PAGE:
2 See my review article on Atua: Sacred Gods from Polynesia, an exhibition curated by Michael Gunn at the National Gallery of Australia in 2014 (Jolly 2014).

3 James Clifford (2007) has suggested a truce between these opposing positions in the context of the MQB. To me such a truce, though desirable, seems rather fragile since the ethnographic mode is portrayed by the MQB as old-fashioned and colonial while the aesthetic mode allegedly transcends that past (see also Clifford 2014). But, as Sally Price has argued, seeing such Oceanic objects as ‘art’ rather than artefact is equally implicated in genealogies of ‘primitivism’ (2007; see Jolly 2011a for an extended discussion).

4 The complicated history of the dispersal and congregation of Cook voyage artefacts has been long investigated by Adrienne Kaeppler, and more recently she considered the collection of Joseph Bank’s arch rival, Ashton Lever (Kaeppler 2008, 2009a). He amassed the largest collection of Cook voyage artefacts, first in Elkington Hall and then in the Leverian Museum in London. His museum displays stressed the singularity of the objects rather than plotting them in an evolutionary narrative: e.g. the chief mourner’s costume from Tahiti was proximate to Oliver Cromwell’s dress and a Turkish costume. Like many eighteenth-century collectors, including Johann Reinhold Forster and George Humphrey, Lever was forced to sell his collection to defray large debts. It was offered to the British Museum but Banks campaigned successfully to have them refuse it. It went to auction in 1806 and was dispersed in several private collections in Russia and Austria and several British museums. Of 26,000 objects, 1,859 came from the Pacific and 1,784 from the Cook voyages. Most of these were bought for the collection of the Austro-Hungarian Empire in 1821–26 and displayed in the Museum für Völkerkunde in Vienna from 1928.

5 Brigitta Hauser-Schäublin was director at the time of the exhibitions and the writing and delivery of my 2008 lecture; she has since retired.

6 It was built in the 1930s under the then director Hans Plischke (1890–1972), whose work on anthropology and colonialism is situated, on a board in the foyer, in the context of National Socialism. During her appointment as Professor and Director, Brigitta Hauser-Schäublin put tremendous effort into a plan to restore and expand the building, creating new spaces for the collections and the teaching. These plans were far advanced and approved by the Labor government of the state of Lower Saxony in 2001, but the decision was reversed by the incoming Conservative government. The architectural plans are displayed on the walls of the Institute, but the efforts at rehousing are now directed towards private donations, through the brochure A New House for Gods and Shamans: World Famous Treasures of Göttingen University Endangered. The architectural plans developed for the new building are still displayed in the old building, perhaps in both lament and hope. The travels of the Cook/Forster collection to Honolulu, Canberra and Paris, and subsequently to an exhibition in Bonn which opened in August 2009, James Cook und die Entdeckung der Südsee (and then travelled to Vienna and Bern) were clearly a way of raising the local profile and securing the future condition of the collection. See the book catalogue of the latter exhibition published in German and English in sumptuous illustrated editions (Fleck and Kaeppler 2009).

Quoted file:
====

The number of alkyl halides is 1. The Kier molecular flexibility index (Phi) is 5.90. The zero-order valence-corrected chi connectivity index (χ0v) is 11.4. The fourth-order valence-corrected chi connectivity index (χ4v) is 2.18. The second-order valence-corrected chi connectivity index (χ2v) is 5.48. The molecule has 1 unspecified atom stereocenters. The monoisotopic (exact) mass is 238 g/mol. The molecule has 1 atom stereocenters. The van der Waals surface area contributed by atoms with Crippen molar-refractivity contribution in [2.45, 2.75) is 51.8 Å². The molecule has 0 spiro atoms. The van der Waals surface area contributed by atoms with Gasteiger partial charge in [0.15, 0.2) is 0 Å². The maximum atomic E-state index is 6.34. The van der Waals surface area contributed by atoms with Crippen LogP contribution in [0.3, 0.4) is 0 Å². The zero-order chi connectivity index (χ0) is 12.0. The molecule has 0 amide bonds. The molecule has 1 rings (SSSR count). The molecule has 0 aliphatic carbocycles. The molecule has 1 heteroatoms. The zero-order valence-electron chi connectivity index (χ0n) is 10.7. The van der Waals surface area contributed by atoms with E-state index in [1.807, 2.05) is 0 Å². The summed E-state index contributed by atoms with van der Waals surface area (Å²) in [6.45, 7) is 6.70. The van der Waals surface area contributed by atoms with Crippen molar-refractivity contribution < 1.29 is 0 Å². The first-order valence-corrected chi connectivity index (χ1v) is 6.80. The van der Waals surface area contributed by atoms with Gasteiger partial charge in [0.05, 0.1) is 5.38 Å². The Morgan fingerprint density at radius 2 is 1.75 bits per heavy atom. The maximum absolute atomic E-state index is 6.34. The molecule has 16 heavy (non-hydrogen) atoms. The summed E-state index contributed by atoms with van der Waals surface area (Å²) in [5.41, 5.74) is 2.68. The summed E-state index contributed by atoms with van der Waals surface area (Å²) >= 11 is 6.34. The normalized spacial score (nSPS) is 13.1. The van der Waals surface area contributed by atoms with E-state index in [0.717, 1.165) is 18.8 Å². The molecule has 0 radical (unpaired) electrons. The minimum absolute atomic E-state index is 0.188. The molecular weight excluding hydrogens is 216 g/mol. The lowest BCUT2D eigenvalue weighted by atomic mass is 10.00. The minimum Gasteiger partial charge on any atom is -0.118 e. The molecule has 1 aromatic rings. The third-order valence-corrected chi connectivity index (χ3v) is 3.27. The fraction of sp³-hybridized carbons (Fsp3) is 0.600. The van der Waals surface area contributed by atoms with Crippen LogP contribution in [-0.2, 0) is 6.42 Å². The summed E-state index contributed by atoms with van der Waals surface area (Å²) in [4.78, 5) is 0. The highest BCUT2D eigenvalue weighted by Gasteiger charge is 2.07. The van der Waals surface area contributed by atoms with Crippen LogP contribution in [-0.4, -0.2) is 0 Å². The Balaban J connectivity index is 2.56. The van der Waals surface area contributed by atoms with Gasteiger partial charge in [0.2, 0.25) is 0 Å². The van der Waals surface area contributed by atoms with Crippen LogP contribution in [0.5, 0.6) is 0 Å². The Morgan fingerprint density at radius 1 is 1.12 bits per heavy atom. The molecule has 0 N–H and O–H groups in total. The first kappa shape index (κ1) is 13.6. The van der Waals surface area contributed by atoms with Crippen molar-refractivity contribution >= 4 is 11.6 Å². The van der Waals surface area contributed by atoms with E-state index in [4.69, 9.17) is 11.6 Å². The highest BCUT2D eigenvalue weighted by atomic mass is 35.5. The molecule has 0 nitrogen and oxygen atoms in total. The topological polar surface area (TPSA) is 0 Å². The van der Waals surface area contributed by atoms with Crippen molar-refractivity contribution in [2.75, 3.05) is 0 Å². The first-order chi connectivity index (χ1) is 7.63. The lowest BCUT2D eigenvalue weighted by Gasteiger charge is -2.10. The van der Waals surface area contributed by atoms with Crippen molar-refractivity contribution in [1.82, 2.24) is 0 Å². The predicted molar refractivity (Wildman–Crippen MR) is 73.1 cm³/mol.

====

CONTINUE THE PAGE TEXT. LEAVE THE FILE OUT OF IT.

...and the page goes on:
7 Alongside the Oceanic objects, the Honolulu exhibition included paintings by Sydney Parkinson from the first voyage, William Hodges from the second voyage, and John Webber’s images of Hawai‘i from the third voyage. The Canberra exhibition included additional objects from Australian collections: Hodges’s View from Point Venus, Island of Otaheiti, 1774 (National Library of Australia); the Portrait of Captain James Cook RN, 1782 (National Portrait Gallery, Australia); first editions of voyage accounts held by the National Library of Australia; and various objects attributed to Cook: a station pointer and case, a ‘gunner’s quadrant’, a sextant and an ivory scale rule, held by the State Library of New South Wales (NMA 2006:103–5).

8 I should note that the idea for the exhibition to travel to Hawai‘i came from Peter Ruthenberg who is described in the catalogue (Little and Ruthenberg 2006b) as an art historian, collector and designer. Of German descent, he had long lived on the island of Kauai and was instrumental in engaging the curator Gerry Barton, from New Zealand, who had previously worked in Germany. Ruthenberg was appointed Special Advisor on the project, and Stephen Little delegated most decisions about it to him. According to Elfriede Hermann, he routinely desired the ‘best’ for the exhibition and publications, from the scale and quality of the catalogue to the expertise of the scholars invited (pers. comm., 1 July 2008, Nicolasberg).